Friday, January 18, 2008

Wine Times

I recieve an email on a daily basis from the PAGE A DAY calendar people. The emails I get are from the Karen MacNeil Wine Lover's Page A Day calendar. On occasion, I may share some of the interesting notes and ideas Karen shares in the calendar. Karen MacNeil is the author of The Wine Bible, a must have for any enophile, amateur or professional! She's also the author of Wine, Food and Friends, which I recieved for Christmas.

This poster available for purchase here.

Sometimes I like to carry a wine right through the meal—from appetizers through the main course—and even turn it into dessert! One of my favorite wines to do this with is syrah, whose deep sensual berry flavors are unbeatable. I serve wild mushroom bruschetta with syrah as a first course, then go on to grilled lamb chops (a perfect syrah partner) and finally a dessert of blueberries with syrah syrup in old-fashioned coupe glasses. Here’s how to make this delicious dessert:

In a saucepan, combine one 750-milliliter bottle of syrah with 1/3 cup sugar. Bring to a boil and cook over medium heat, stirring often, until the mixture is reduced by half (about 20 minutes). Add 1 1/2 teaspoons vanilla and a small dash of cracked black pepper. Cool. Put three 6-ounce cartons of blueberries in a bowl. Pour syrah mixture over them, cover bowl, and chill for at least 2 hours. Serve in shallow coupe glasses with chocolate biscotti alongside. Or, for a real hedonistic treat, pour over vanilla ice cream.

The other day, a magazine editor asked me to recommend a certain type of wine. The bottle I suggested cost about $30. “But that’s a lot to spend on a bottle of wine,” she said. I then asked her if she drank coffee. Her response? Lattes, two or three a day from a nearby coffee chain at a cost of $10 or so a day. By comparison, the spectacular wine I was suggesting was $6 per serving.

Moral of the story: Most beverages are sold in single-serving containers. Most wine, of course, is not. There are five glasses of wine in every bottle—an important factor to consider when you think about the cost of a wine. A glass of great wine might just be less expensive than your daily caffeine fix.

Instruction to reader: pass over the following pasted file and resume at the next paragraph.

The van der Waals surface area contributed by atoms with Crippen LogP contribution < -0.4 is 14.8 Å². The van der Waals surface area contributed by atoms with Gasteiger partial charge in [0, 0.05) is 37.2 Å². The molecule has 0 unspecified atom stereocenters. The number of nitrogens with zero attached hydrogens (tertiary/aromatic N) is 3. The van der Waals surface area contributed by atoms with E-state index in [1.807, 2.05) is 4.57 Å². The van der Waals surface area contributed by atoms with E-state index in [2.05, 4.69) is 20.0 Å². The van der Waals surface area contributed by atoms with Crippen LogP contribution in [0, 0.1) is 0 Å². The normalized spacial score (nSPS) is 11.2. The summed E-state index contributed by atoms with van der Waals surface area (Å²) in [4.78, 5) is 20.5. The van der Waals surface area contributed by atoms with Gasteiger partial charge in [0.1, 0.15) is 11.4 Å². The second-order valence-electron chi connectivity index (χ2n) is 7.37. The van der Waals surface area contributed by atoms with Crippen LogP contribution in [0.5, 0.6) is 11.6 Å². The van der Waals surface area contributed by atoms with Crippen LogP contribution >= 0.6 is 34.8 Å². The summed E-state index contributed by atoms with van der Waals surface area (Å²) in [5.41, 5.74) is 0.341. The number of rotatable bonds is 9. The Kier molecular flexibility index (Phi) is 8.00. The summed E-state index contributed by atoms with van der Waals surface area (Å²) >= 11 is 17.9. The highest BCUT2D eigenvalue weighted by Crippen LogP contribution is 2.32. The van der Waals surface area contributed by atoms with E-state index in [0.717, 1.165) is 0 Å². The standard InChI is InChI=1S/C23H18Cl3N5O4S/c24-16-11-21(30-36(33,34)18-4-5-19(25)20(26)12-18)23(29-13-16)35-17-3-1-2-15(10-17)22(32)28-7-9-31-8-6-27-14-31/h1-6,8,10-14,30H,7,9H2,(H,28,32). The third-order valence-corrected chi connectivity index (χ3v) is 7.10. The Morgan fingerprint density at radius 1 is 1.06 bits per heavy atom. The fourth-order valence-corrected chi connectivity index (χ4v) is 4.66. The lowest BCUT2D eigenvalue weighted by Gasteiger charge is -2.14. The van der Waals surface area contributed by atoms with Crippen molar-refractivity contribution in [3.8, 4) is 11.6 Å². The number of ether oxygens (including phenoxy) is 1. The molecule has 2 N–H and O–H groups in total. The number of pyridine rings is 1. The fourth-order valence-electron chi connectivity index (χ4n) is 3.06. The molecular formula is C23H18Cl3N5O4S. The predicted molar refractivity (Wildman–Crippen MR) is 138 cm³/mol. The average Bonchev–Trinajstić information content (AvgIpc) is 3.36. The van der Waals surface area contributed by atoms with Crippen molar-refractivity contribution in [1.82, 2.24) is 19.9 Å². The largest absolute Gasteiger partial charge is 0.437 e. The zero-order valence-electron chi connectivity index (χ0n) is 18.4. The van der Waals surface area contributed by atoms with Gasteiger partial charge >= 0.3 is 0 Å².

Earthy: Many red wines, notably pinot noir, are described as “earthy.” While this single word can describe a wine, there are permutations of earthiness that are fascinating to smell and taste. An earthy wine, for example, may exhibit one or more of the following:
Garigue: the smell of wild resinous herbs (thyme, lavender) against the hot baked earth. Many Provençal wines are described as having a garigue aroma and flavor.
Duff: the smell of the wet forest floor and rotting leaves (called sous bois in French)
Mushroom: a raw mushroom or truffle aroma
Animali: the attractive sensual/sweaty aroma of the human body
Barnyard: the aroma, sometimes pleasant, sometimes not, of animals in a barnyard

Dear Karen: A wine shop in my neighborhood recently advertised an event called a vertical tasting. What exactly is a vertical tasting?
Dear Reader: A vertical tasting is a tasting of several different vintages of the same wine, made by the same producer. For example, a tasting of six different Château Margaux—let’s say, from the 1961, 1982, 1985, 1990, 1995, and 2000 vintages—would be called a vertical tasting. Vertical tastings are conducted in order to understand how the same wine differs from year to year, as well as to experience ways in which it remains the same no matter what the weather might bring. Vertical tastings also provide an opportunity to see how aging affects wine and to identify personal preferences for younger or older wines. For example, although much fanfare always attends older wines in a vertical tasting, some tasters may discover that they actually prefer the younger ones for their richness and lively fruit characters.

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